By Noah Michelson
As if starring on a hit reality TV show, VH1's Brooke Knows Best, where he's constantly getting into and out of trouble with BFF and roommate Brooke Hogan weren't keeping him occupied enough, Glenn Douglas Packard is also a highly sought after choreographer who's worked with some of the biggest names in the industry including Whitney Houston, Nelly Furtado, and Usher. But it was his collaboration with Michael Jackson for the King of Pop's 30th Anniversary Concert in September of 2001 -- which celebrated the singer's 30th year as a solo artist and marked the first time he appeared onstage alongside his brothers since 1984 -- that Packard counts as the highlight of his career.
We chatted with Packard to find out what he remembers about working with Jackson, where he was when he heard the artist had died, and how Michael revolutionized the world of dance.
You choreographed Michael's 30th Anniversary Concert in 2001. How was working with him different from working with the other artists ' like Whitney Houston, Missy Elliot, and Usher ' you've choreographed?
Glenn Douglas Packard: To dance alongside and work with Michael Jackson, it's the one thing you want do in your career. As a choreographer, as a dancer, you want that opportunity to work with somebody who is an icon around the world. He was so unique and he was copied so much by other artists and he was such an original that everyone wanted a chance to work with him.
What was he like offstage?
Very quiet -- like to the point where you wanted to shake him and say, 'Speak Up!' When he was in the room he was like, [practically inaudible] 'OK, now we're going to take it from the top'' So soft-spoken, so shy -- almost insecure. But then the music would come on and [Screams and bellows] It was almost like he was saving his energy for the performances. Sorry -- did you have to hold the phone away from your ear?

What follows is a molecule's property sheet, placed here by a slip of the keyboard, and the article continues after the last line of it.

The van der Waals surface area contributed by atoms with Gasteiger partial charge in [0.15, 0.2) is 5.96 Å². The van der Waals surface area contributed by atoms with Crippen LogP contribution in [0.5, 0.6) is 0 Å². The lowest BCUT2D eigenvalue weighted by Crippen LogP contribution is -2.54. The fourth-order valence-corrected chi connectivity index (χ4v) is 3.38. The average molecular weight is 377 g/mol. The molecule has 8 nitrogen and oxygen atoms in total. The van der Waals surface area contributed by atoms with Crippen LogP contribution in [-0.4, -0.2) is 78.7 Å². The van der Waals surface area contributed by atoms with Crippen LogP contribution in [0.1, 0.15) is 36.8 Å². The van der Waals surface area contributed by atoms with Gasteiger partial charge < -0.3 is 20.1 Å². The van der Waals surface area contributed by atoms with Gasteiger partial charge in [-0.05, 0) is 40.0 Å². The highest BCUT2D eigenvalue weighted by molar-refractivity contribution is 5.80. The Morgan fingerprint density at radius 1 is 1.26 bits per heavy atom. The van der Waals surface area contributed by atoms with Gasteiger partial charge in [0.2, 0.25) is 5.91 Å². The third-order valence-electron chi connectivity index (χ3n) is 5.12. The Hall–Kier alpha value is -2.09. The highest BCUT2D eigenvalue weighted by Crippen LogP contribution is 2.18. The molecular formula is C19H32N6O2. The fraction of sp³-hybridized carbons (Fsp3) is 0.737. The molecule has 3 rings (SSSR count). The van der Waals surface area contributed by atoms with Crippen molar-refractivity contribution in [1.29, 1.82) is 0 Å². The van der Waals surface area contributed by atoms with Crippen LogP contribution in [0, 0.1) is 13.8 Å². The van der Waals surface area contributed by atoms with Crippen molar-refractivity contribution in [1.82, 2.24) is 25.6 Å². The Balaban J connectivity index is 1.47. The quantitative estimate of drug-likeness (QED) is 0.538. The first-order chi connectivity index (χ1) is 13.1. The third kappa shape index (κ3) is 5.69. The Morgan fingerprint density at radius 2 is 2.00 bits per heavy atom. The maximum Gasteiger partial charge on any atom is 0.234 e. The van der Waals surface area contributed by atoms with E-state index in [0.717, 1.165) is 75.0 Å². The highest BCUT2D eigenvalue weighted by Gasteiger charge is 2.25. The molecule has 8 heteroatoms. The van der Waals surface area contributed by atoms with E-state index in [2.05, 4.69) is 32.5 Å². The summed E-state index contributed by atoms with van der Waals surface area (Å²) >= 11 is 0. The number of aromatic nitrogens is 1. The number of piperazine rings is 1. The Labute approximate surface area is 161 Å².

[Laughs] I'll survive. But, anyway, that's what people expected from him -- the screaming, the wind machine blasting, the high kick with the leg --
But he wasn't that kind of a crazy person when he was offstage. He was just like people say -- really timid.
There were no diva moments or outbursts?
No. As another person -- me -- who's really good at his craft, people sometimes take hard work and perfection as being demanding. And it's not that -- it's that we want the show to go our way. We want it to be the best. But to do that you've sometimes got to say it the way it is and sometimes be assertive. That's the thing: that's part of being a good artist or good at anything you do. You can't sit back and be quiet. You've got to be able to demand things and make them happen.
Did you idolize Michael when you were growing up?
Being gay, I more idolized people like Paula Abdul and Jody Watley and Madonna. I was watching their videos but I was also so inspired by the way Michael danced and moved. I'm a child of the '80s so I grew up watching those videos and they were really my first dance classes. I remember watching the videos and recreating them in my living room. I was from this small town in Michigan where boys didn't dance. But then I almost lost my leg in a four wheeler accident and because of that I turned my life around and decided to do something that I always wanted to do and that was the entertainment business instead of becoming a farmer. It's like an after school special. [Laughs]
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